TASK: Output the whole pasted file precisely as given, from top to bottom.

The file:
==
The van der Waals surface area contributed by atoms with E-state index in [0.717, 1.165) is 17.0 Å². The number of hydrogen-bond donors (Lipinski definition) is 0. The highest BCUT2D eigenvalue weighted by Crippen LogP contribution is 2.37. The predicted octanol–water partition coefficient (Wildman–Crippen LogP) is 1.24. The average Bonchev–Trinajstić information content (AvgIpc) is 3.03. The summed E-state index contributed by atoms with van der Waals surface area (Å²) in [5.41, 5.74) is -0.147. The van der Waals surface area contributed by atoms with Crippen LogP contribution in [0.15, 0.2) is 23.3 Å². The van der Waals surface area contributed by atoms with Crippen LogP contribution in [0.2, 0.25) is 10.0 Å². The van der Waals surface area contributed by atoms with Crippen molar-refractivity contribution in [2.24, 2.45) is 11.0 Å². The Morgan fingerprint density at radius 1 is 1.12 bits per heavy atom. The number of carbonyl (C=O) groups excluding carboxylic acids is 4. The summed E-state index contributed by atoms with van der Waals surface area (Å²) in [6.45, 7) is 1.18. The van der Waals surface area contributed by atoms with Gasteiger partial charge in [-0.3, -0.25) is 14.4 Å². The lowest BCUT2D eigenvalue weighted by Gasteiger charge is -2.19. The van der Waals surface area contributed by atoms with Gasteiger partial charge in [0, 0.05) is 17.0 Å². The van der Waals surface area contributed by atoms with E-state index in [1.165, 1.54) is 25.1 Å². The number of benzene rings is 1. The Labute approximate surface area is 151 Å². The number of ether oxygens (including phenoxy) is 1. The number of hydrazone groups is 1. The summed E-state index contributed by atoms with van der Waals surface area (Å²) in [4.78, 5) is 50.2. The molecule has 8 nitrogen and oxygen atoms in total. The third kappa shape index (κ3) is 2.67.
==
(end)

The van der Waals surface area contributed by atoms with E-state index in [0.717, 1.165) is 17.0 Å². The number of hydrogen-bond donors (Lipinski definition) is 0. The highest BCUT2D eigenvalue weighted by Crippen LogP contribution is 2.37. The predicted octanol–water partition coefficient (Wildman–Crippen LogP) is 1.24. The average Bonchev–Trinajstić information content (AvgIpc) is 3.03. The summed E-state index contributed by atoms with van der Waals surface area (Å²) in [5.41, 5.74) is -0.147. The van der Waals surface area contributed by atoms with Crippen LogP contribution in [0.15, 0.2) is 23.3 Å². The van der Waals surface area contributed by atoms with Crippen LogP contribution in [0.2, 0.25) is 10.0 Å². The van der Waals surface area contributed by atoms with Crippen molar-refractivity contribution in [2.24, 2.45) is 11.0 Å². The Morgan fingerprint density at radius 1 is 1.12 bits per heavy atom. The number of carbonyl (C=O) groups excluding carboxylic acids is 4. The summed E-state index contributed by atoms with van der Waals surface area (Å²) in [6.45, 7) is 1.18. The van der Waals surface area contributed by atoms with Gasteiger partial charge in [-0.3, -0.25) is 14.4 Å². The lowest BCUT2D eigenvalue weighted by Gasteiger charge is -2.19. The van der Waals surface area contributed by atoms with Gasteiger partial charge in [0, 0.05) is 17.0 Å². The van der Waals surface area contributed by atoms with E-state index in [1.165, 1.54) is 25.1 Å². The number of benzene rings is 1. The Labute approximate surface area is 151 Å². The number of ether oxygens (including phenoxy) is 1. The number of hydrazone groups is 1. The summed E-state index contributed by atoms with van der Waals surface area (Å²) in [4.78, 5) is 50.2. The molecule has 8 nitrogen and oxygen atoms in total. The third kappa shape index (κ3) is 2.67.